Regular readers will remember that we reported on proposals to revise the European VAT Directive. This currently requires all Member States to have a standard VAT rate of at least 15%, with a list of products that Member States may choose to tax at lower rates or that are exempt (such as postage stamps).
Before the UK joined the EEC (as it was then), the British Government levied a Purchase Tax of 25% on luxury goods (down from its highest rate of 100% as part of wartime measures to reduce wastage of raw materials). When introduced, the standard UK VAT rate was set at 10% for most goods, but it has fluctuated considerably since, with different products being subject to higher or lower rates.
The UK “temporarily” increased its standard rate to 20% in 2011 for most goods and services. There are two other rates: 5% on items such as home energy supplies, children’s car seats, and equipment for disabled persons; and 0% for most food (both human and animal, though not snacks and alcohol), children’s clothes and other items deemed to be essential.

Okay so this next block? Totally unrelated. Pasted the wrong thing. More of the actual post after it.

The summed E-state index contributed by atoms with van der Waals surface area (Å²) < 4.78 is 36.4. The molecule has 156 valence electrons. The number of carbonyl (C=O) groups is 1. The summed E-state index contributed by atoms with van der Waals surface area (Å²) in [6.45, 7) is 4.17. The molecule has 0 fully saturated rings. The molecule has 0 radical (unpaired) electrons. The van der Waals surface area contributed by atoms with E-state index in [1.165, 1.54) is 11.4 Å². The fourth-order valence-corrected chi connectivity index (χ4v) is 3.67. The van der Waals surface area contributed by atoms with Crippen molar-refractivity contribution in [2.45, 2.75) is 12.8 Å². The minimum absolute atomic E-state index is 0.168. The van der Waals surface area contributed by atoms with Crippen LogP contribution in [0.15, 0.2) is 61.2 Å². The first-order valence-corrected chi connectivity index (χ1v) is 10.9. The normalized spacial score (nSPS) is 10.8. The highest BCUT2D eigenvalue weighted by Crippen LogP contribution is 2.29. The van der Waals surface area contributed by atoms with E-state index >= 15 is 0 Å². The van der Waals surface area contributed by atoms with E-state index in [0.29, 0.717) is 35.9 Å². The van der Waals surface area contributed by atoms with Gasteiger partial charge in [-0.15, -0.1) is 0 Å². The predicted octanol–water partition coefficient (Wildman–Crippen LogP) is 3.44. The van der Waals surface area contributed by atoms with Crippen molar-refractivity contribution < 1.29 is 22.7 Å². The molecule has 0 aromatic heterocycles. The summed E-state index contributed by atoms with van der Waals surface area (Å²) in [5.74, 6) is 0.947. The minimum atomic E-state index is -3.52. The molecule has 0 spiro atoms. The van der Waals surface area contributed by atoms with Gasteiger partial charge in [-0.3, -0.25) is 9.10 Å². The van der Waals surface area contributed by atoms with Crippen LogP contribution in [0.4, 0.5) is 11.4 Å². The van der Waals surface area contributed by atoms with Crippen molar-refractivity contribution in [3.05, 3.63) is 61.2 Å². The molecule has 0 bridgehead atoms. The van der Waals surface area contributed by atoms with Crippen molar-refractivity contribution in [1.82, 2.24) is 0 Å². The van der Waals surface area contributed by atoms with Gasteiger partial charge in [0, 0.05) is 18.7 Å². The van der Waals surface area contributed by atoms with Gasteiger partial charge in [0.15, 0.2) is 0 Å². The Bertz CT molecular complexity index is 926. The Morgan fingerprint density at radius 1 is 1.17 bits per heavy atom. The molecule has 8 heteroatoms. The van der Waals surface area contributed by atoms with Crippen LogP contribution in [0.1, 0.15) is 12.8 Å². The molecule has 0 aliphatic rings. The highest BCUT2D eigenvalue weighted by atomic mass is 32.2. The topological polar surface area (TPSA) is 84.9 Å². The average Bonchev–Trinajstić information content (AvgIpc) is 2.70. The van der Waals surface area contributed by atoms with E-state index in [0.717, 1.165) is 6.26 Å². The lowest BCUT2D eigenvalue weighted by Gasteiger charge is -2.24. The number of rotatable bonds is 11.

Certain people are now arguing that lower VAT rates should be used to promote the circular economy. Rates of 7% or even zero have been proposed for the most “resource-efficient” products, with other rates varying according to their level of environmental friendliness. This presupposes both an agreed harmonised rating system for environmental impact (still in its visionary stage) and a willingness by governments to forgo tax revenue in the interests of saving the planet.
The Commission’s final proposals are expected in the autumn.